Defeating a Tamper-Proof Bottle
Here’s an interesting case of doctored urine-test samples from the Sochi Olympics. Evidence points to someone defeating the tamper resistance of the bottles:
Berlinger bottles come in sets of two: one for the athlete’s “A” sample, which is tested at the Games, and the other for the “B” sample, which is used to corroborate a positive test of the A sample. Metal teeth in the B bottle’s cap lock in place, so it cannot be twisted off.
“The bottles are either destroyed or retain visible traces of tampering if any unauthorized attempt is made to open them,” Berlinger’s website says about the security of the bottles.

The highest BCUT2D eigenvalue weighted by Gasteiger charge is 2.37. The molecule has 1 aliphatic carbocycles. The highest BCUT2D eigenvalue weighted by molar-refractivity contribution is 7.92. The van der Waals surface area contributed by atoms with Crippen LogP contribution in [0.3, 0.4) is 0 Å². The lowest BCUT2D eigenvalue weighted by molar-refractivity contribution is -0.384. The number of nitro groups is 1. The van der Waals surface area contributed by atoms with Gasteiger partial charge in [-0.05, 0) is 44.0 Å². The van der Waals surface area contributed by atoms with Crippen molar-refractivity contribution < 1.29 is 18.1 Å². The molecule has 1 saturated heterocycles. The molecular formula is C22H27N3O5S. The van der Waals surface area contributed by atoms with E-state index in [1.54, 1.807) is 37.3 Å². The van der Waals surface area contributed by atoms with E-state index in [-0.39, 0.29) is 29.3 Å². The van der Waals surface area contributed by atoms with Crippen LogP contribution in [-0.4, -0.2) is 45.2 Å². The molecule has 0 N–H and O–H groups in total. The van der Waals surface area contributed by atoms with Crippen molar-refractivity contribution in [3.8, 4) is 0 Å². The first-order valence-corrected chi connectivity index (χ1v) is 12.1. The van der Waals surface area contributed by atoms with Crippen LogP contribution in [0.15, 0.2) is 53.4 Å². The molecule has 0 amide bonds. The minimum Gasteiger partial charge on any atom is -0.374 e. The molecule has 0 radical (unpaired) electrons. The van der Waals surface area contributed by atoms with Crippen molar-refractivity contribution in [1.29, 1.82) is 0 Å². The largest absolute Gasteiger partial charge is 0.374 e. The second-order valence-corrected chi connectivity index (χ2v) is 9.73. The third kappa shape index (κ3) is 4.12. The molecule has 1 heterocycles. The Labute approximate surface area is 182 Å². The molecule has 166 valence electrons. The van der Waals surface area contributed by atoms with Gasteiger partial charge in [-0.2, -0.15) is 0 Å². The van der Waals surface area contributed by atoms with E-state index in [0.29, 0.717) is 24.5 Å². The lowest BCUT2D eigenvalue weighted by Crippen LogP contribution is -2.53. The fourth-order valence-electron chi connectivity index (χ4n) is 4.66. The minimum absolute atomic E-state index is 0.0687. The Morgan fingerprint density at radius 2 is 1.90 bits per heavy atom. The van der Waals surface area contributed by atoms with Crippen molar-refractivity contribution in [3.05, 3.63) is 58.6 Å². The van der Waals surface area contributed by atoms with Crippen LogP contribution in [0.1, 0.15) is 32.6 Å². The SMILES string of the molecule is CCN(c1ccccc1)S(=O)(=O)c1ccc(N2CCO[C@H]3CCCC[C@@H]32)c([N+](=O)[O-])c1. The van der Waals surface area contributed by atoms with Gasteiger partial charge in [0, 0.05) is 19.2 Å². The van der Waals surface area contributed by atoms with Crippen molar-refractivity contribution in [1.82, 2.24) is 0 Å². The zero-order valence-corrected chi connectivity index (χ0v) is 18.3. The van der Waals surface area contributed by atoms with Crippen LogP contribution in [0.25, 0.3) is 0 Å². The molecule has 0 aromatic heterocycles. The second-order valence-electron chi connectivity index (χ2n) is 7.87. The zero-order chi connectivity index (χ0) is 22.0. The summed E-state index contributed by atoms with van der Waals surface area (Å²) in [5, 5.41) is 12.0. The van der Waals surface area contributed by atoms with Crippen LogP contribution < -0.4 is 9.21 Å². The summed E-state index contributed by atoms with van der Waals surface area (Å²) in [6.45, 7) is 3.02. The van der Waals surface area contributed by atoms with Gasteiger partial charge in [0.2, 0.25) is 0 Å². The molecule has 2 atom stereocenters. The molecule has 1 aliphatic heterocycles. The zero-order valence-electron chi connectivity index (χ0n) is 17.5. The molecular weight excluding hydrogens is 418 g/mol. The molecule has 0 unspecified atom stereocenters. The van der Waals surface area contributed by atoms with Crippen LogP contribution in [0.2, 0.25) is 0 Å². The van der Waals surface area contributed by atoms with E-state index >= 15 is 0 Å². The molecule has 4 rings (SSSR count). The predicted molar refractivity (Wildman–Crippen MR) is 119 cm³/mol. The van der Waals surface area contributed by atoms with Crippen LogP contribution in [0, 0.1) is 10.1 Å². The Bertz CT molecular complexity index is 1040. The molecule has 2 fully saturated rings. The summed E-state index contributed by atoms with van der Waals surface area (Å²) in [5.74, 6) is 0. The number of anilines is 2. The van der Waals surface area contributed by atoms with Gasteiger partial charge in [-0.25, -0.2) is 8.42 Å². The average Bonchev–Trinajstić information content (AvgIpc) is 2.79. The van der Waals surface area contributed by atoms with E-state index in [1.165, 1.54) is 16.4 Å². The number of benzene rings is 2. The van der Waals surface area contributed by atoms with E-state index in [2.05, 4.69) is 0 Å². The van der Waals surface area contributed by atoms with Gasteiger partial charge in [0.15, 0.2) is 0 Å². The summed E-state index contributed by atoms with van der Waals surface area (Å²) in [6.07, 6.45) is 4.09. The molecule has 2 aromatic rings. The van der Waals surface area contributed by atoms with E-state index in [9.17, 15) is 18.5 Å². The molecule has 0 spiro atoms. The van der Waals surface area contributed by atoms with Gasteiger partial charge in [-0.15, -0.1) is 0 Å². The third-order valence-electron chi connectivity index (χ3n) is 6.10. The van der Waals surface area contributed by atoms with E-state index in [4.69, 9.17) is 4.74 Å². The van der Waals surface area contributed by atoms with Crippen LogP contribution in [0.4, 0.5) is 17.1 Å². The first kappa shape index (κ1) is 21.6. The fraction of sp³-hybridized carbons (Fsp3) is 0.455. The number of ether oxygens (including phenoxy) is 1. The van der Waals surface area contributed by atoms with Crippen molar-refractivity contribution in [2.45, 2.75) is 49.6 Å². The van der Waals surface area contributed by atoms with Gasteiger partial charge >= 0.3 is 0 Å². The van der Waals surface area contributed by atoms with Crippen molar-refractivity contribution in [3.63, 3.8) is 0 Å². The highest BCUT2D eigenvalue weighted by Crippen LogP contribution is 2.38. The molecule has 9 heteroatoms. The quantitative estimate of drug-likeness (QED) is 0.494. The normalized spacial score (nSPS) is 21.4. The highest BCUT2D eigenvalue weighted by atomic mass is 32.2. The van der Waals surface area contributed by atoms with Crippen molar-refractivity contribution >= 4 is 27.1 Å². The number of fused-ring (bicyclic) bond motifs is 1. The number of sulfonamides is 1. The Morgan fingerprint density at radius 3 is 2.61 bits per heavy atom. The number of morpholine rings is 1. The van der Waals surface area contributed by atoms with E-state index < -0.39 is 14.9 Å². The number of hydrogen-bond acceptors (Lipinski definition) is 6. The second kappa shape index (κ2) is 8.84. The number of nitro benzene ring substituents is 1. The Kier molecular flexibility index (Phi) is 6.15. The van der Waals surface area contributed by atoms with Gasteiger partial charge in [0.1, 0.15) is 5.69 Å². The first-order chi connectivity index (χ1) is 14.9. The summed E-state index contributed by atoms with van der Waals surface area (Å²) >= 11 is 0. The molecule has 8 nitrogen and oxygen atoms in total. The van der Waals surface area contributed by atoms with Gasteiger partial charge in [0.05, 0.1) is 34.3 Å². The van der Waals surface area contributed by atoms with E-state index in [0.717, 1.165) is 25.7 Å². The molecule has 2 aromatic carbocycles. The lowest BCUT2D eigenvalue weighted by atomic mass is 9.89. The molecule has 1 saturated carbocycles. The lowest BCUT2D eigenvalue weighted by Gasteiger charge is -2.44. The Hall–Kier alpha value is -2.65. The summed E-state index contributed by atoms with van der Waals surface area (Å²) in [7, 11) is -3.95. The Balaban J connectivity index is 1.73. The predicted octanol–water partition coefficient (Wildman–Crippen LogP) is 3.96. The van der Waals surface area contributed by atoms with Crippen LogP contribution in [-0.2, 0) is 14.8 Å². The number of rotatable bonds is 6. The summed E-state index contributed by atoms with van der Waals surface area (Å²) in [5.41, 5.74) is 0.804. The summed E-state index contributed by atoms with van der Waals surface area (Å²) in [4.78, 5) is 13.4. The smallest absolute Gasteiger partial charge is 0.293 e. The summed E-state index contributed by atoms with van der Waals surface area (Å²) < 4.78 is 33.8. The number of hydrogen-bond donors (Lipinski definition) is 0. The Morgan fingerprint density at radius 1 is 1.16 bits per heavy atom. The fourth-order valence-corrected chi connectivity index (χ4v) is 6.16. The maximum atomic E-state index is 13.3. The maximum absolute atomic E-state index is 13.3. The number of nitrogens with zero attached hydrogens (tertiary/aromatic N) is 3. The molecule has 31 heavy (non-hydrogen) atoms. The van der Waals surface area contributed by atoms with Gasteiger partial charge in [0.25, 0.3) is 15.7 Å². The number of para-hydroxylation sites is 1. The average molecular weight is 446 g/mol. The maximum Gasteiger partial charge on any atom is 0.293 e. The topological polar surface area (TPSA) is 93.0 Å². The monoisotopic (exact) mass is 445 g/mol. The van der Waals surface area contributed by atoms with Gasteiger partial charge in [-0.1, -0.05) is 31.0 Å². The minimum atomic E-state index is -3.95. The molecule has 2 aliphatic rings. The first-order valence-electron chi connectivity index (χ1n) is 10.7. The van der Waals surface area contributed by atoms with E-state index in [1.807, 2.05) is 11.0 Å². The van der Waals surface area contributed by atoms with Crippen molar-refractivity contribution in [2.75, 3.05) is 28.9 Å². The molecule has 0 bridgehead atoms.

The only way to open the bottle, according to Berlinger, is to use a special machine sold by the company for about $2,000; it cracks the bottle’s cap in half, making it apparent that the sample has been touched.
Yet someone figured out how to open the bottles, swap out the liquid, and replace the caps without leaving any visible signs of tampering.
EDITED TO ADD: There’s a new article on how they did it.
In Room 124, Dr. Rodchenkov received the sealed bottles through the hole and handed them to a man who he believed was a Russian intelligence officer. The man took the bottles to a building nearby. Within a few hours, the bottles were returned with the caps loose and unbroken.
One commenter complained that I called the bottles “tamper-proof,” even though I used the more accurate phrase “tamper-resistance” in the post. Yes, that was sloppy.